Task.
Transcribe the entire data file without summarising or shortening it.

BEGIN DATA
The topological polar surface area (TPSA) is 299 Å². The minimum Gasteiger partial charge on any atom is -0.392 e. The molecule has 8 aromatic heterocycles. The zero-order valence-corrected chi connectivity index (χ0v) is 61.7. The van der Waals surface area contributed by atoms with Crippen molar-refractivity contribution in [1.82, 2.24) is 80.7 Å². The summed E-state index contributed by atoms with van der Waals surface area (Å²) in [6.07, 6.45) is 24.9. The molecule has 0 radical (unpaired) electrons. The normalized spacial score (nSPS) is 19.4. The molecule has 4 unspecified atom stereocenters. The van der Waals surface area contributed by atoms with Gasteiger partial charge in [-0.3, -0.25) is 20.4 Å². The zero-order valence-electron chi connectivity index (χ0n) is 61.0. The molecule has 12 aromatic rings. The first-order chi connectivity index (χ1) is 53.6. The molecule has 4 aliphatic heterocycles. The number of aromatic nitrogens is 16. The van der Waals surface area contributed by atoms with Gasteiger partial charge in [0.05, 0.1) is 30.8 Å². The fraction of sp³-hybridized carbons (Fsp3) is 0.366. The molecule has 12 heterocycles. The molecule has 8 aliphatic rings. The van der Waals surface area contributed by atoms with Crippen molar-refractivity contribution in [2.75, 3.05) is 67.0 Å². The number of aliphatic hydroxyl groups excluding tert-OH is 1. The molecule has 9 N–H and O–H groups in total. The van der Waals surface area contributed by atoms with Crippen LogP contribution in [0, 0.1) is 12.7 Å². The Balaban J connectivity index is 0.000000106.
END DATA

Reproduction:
The topological polar surface area (TPSA) is 299 Å². The minimum Gasteiger partial charge on any atom is -0.392 e. The molecule has 8 aromatic heterocycles. The zero-order valence-corrected chi connectivity index (χ0v) is 61.7. The van der Waals surface area contributed by atoms with Crippen molar-refractivity contribution in [1.82, 2.24) is 80.7 Å². The summed E-state index contributed by atoms with van der Waals surface area (Å²) in [6.07, 6.45) is 24.9. The molecule has 0 radical (unpaired) electrons. The normalized spacial score (nSPS) is 19.4. The molecule has 4 unspecified atom stereocenters. The van der Waals surface area contributed by atoms with Gasteiger partial charge in [-0.3, -0.25) is 20.4 Å². The zero-order valence-electron chi connectivity index (χ0n) is 61.0. The molecule has 12 aromatic rings. The first-order chi connectivity index (χ1) is 53.6. The molecule has 4 aliphatic heterocycles. The number of aromatic nitrogens is 16. The van der Waals surface area contributed by atoms with Gasteiger partial charge in [0.05, 0.1) is 30.8 Å². The fraction of sp³-hybridized carbons (Fsp3) is 0.366. The molecule has 12 heterocycles. The molecule has 8 aliphatic rings. The van der Waals surface area contributed by atoms with Crippen molar-refractivity contribution in [2.75, 3.05) is 67.0 Å². The number of aliphatic hydroxyl groups excluding tert-OH is 1. The molecule has 9 N–H and O–H groups in total. The van der Waals surface area contributed by atoms with Crippen LogP contribution in [0, 0.1) is 12.7 Å². The Balaban J connectivity index is 0.000000106.